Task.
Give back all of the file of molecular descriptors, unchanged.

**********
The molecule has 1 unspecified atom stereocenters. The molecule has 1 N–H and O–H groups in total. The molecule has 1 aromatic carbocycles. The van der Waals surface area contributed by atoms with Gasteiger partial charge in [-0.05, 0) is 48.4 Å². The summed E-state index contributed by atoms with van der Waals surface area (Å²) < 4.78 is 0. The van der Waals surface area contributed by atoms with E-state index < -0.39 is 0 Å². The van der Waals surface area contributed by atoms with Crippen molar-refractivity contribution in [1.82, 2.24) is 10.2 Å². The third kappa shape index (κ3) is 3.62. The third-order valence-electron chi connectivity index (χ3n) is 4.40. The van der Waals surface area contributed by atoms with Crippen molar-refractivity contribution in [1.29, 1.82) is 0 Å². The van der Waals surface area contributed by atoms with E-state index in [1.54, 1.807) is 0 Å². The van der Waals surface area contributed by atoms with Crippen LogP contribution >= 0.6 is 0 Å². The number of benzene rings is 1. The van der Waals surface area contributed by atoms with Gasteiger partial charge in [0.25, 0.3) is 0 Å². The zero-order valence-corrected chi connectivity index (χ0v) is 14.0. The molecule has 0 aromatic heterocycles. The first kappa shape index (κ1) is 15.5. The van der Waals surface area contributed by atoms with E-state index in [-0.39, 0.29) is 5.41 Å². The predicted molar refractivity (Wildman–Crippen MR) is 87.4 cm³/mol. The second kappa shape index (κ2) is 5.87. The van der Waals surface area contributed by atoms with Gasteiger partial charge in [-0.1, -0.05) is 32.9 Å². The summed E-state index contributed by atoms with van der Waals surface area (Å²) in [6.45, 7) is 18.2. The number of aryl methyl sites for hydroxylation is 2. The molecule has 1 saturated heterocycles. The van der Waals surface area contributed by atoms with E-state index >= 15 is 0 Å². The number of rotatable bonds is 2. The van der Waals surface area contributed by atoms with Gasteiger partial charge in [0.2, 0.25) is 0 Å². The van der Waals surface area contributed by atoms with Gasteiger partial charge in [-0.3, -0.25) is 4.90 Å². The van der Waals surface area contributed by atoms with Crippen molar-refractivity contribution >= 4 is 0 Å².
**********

The molecule has 1 unspecified atom stereocenters. The molecule has 1 N–H and O–H groups in total. The molecule has 1 aromatic carbocycles. The van der Waals surface area contributed by atoms with Gasteiger partial charge in [-0.05, 0) is 48.4 Å². The summed E-state index contributed by atoms with van der Waals surface area (Å²) < 4.78 is 0. The van der Waals surface area contributed by atoms with E-state index < -0.39 is 0 Å². The van der Waals surface area contributed by atoms with Crippen molar-refractivity contribution in [1.82, 2.24) is 10.2 Å². The third kappa shape index (κ3) is 3.62. The third-order valence-electron chi connectivity index (χ3n) is 4.40. The van der Waals surface area contributed by atoms with Crippen molar-refractivity contribution in [1.29, 1.82) is 0 Å². The van der Waals surface area contributed by atoms with E-state index in [1.54, 1.807) is 0 Å². The van der Waals surface area contributed by atoms with Crippen LogP contribution >= 0.6 is 0 Å². The number of benzene rings is 1. The van der Waals surface area contributed by atoms with Gasteiger partial charge in [0.25, 0.3) is 0 Å². The zero-order valence-corrected chi connectivity index (χ0v) is 14.0. The molecule has 0 aromatic heterocycles. The first kappa shape index (κ1) is 15.5. The van der Waals surface area contributed by atoms with E-state index in [-0.39, 0.29) is 5.41 Å². The predicted molar refractivity (Wildman–Crippen MR) is 87.4 cm³/mol. The second kappa shape index (κ2) is 5.87. The van der Waals surface area contributed by atoms with Gasteiger partial charge in [-0.1, -0.05) is 32.9 Å². The summed E-state index contributed by atoms with van der Waals surface area (Å²) in [6.45, 7) is 18.2. The number of aryl methyl sites for hydroxylation is 2. The molecule has 1 saturated heterocycles. The van der Waals surface area contributed by atoms with E-state index >= 15 is 0 Å². The number of rotatable bonds is 2. The van der Waals surface area contributed by atoms with Gasteiger partial charge in [0.2, 0.25) is 0 Å². The van der Waals surface area contributed by atoms with Gasteiger partial charge in [-0.3, -0.25) is 4.90 Å². The van der Waals surface area contributed by atoms with Crippen molar-refractivity contribution >= 4 is 0 Å².